Mount Alvernia High School, Newton, Massachusetts
 


Chris  Cleave

Olivia  Viall 


The Cecil Hotel: Murder, Violence, & Suicide on Skid Row

Individual Loss and Widespread Tragedy in Chris Cleave’s Novels

During the Great Depression, the Cecil Hotel took part in transforming the subculture of the now slum-like neighborhood of Skid Row by housing the most impoverished members of Los Angeles, California. For a time, the Cecil Hotel was considered one of the most high-end establishments in the Los Angeles area and attracted traveling businessmen and tourists when it opened in 1927. Eventually, however, the Great Depression greatly impacted the Cecil’s clientele, instead enticing the poverty-stricken to check in and take their own lives because of the unendurable economic turmoil taking place in the United States. This period of financial insecurity and scarcity also increased homelessness and prompted many individuals to develop a dependency on alcohol that contributed to the overall state of violence along Skid Row. In regards to this violence, the Cecil acted as an easily accessible destination to commit crimes and housed some of the most famous serial killers of the twentieth-century. The major incidents of murder, violence, and suicide have created an everlasting impact on the Cecil Hotel that continue to shape the atmosphere, community, and substance abuse issues on Skid Row today.

Similarly to the losses that the Great Depression has imposed on the Cecil Hotel and the entirety of Skid Row, Chris Cleave inflicts a sense of loss upon the protagonists of his novels in order to compare the impact that tragedy has on a single individual and society as a whole. Cleave defines each loss differently according to every person that experiences it. In his novel Incendiary, the narrator experiences a personal tragedy when she loses her husband and son to one of Osama Bin Laden’s terrorist attacks in London. While she is unable to move forward from this loss, the rest of the world continues to function as if the tragedy did not occur. In addressing the impact that loss has on the identities of his characters, Cleave successfully brings attention to the tragedies taking place in the world that are often times ignored by society.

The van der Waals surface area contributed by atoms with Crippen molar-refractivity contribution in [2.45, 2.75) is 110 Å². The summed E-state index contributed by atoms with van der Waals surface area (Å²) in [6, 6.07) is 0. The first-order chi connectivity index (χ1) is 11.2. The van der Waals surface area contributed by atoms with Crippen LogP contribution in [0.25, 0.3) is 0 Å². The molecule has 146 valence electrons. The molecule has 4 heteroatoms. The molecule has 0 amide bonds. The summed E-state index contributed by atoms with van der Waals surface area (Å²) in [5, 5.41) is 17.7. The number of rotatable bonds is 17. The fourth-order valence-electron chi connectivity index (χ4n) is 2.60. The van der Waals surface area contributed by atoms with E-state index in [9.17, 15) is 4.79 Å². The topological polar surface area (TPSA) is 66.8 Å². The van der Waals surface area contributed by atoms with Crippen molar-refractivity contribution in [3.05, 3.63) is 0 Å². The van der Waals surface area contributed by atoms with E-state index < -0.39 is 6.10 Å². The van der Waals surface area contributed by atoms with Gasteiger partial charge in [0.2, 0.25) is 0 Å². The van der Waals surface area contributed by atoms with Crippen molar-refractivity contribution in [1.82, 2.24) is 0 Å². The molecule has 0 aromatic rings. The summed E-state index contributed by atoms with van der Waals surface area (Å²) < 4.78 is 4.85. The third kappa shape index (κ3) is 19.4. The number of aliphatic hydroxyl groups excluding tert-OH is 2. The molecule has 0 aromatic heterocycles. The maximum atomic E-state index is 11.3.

Major Works Consulted:

Cleave, Chris. Incendiary. New York: Simon & Schuster, 2005.
---. Little Bee. New York: Simon & Schuster, 2011.
McElvaine, Robert S. The Great Depression. New York: Three Rivers Press, 1984.
Mizruchi, Ephraim H. The Substance of Sociology: Codes, Conduct, and Consequences. New York: Meredith Corporation, 1973.
Photo Credit: “Chris Cleave.” Simon & Schuster.

 

 

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